Expression of HSF1 in esophageal squamous cells and fibroblasts. a HSF1 protein expression was detected by western blot and b HSF1 mRNA expression was detected by qPCR in the ESCC cell lines Eca109, Kyse 510, Kyse 530. c HSF1 expression of Eca109 cultured with 3T3-conditioned culture, 3T3 cultured with Eca109-conditioned culture and Kyse510 cultured with 3T3-conditioned culture were detected by western blot. d HSF1 expression of Eca109 cultured with 3T3-conditioned culture and 3T3 cultured with Eca109-conditioned culture were detected by immunohistochemical staining (×200)

HSF1 expression in human ESCC xenograft

Then, Eca109 cells were inoculated in nude mice to investigate the exact interaction state of HSF1 in vivo. As shown in Fig. 2, the human Eca109 recruited the mice stromal cells into xenograft tumor masses. Eca109 cancer cell nests were surrounded by activated mice fibroblast cells, which were fibroblast activation protein-α (FAPα)-positive by immunohistochemistry (Fig. 2a, b). HSF1 was present in the nucleus mainly in Eca109 tumor cells, and present in the nucleus or distributed between the cytoplasm and a diffuse nuclear localization in stromal fibroblasts (Fig. 2c, d). Both Eca109 tumor cells and the mice stromal fibroblasts showed strong HSF1 positivity in in vivo tumor xenografts. These results indicated that these two cell lines, fibroblast cells and esophageal carcinoma cells, interplay with each other in the tumor microenvironment, which leads to the increasing expression of HSF1 reciprocally.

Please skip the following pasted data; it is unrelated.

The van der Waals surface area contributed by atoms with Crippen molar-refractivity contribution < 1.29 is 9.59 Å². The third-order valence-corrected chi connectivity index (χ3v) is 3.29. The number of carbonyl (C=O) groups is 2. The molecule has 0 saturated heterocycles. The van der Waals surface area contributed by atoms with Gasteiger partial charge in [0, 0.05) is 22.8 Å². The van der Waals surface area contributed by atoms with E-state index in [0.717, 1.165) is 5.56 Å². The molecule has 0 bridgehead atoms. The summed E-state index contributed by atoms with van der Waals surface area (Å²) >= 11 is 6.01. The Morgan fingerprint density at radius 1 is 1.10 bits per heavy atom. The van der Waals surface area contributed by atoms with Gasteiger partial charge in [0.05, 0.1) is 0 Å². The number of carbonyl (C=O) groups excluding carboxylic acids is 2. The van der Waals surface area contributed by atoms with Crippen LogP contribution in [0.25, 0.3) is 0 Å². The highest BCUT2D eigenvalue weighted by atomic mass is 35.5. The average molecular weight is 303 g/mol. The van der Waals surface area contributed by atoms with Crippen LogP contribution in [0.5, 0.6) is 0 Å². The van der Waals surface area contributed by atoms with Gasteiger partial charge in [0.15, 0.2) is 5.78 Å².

Fig. 2

Expression of HSF1 in human Eca109 xenograft tumors. The FAPα staining (a ×100; b ×400) and HSF1 staining (c ×100; d ×400) in human Eca109 xenograft tumors

HSF1 expression in human normal and ESCC tissues